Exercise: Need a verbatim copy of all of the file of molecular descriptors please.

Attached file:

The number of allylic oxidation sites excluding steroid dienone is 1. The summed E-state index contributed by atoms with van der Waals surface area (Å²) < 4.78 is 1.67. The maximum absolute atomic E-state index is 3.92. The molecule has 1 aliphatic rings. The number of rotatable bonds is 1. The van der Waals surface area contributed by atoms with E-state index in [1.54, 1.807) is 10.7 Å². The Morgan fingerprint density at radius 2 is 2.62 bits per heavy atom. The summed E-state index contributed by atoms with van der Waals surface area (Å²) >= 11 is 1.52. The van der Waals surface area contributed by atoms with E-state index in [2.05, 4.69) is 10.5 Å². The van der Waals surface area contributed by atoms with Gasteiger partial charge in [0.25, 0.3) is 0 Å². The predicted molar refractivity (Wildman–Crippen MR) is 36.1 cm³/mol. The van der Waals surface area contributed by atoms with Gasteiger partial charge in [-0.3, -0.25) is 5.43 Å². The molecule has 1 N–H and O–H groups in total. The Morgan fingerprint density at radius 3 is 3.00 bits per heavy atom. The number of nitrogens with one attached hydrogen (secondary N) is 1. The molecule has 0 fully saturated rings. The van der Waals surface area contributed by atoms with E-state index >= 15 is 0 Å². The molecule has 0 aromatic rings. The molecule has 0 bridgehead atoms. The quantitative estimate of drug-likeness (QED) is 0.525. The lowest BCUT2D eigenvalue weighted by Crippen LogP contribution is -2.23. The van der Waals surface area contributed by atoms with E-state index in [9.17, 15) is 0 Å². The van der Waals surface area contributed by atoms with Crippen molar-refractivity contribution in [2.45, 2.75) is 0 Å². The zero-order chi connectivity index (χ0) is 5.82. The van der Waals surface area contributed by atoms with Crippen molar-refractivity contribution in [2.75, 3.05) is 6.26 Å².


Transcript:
The number of allylic oxidation sites excluding steroid dienone is 1. The summed E-state index contributed by atoms with van der Waals surface area (Å²) < 4.78 is 1.67. The maximum absolute atomic E-state index is 3.92. The molecule has 1 aliphatic rings. The number of rotatable bonds is 1. The van der Waals surface area contributed by atoms with E-state index in [1.54, 1.807) is 10.7 Å². The Morgan fingerprint density at radius 2 is 2.62 bits per heavy atom. The summed E-state index contributed by atoms with van der Waals surface area (Å²) >= 11 is 1.52. The van der Waals surface area contributed by atoms with E-state index in [2.05, 4.69) is 10.5 Å². The van der Waals surface area contributed by atoms with Gasteiger partial charge in [0.25, 0.3) is 0 Å². The predicted molar refractivity (Wildman–Crippen MR) is 36.1 cm³/mol. The van der Waals surface area contributed by atoms with Gasteiger partial charge in [-0.3, -0.25) is 5.43 Å². The molecule has 1 N–H and O–H groups in total. The Morgan fingerprint density at radius 3 is 3.00 bits per heavy atom. The number of nitrogens with one attached hydrogen (secondary N) is 1. The molecule has 0 fully saturated rings. The van der Waals surface area contributed by atoms with E-state index >= 15 is 0 Å². The molecule has 0 aromatic rings. The molecule has 0 bridgehead atoms. The quantitative estimate of drug-likeness (QED) is 0.525. The lowest BCUT2D eigenvalue weighted by Crippen LogP contribution is -2.23. The van der Waals surface area contributed by atoms with E-state index in [9.17, 15) is 0 Å². The van der Waals surface area contributed by atoms with Crippen molar-refractivity contribution in [2.45, 2.75) is 0 Å². The zero-order chi connectivity index (χ0) is 5.82. The van der Waals surface area contributed by atoms with Crippen molar-refractivity contribution in [2.75, 3.05) is 6.26 Å².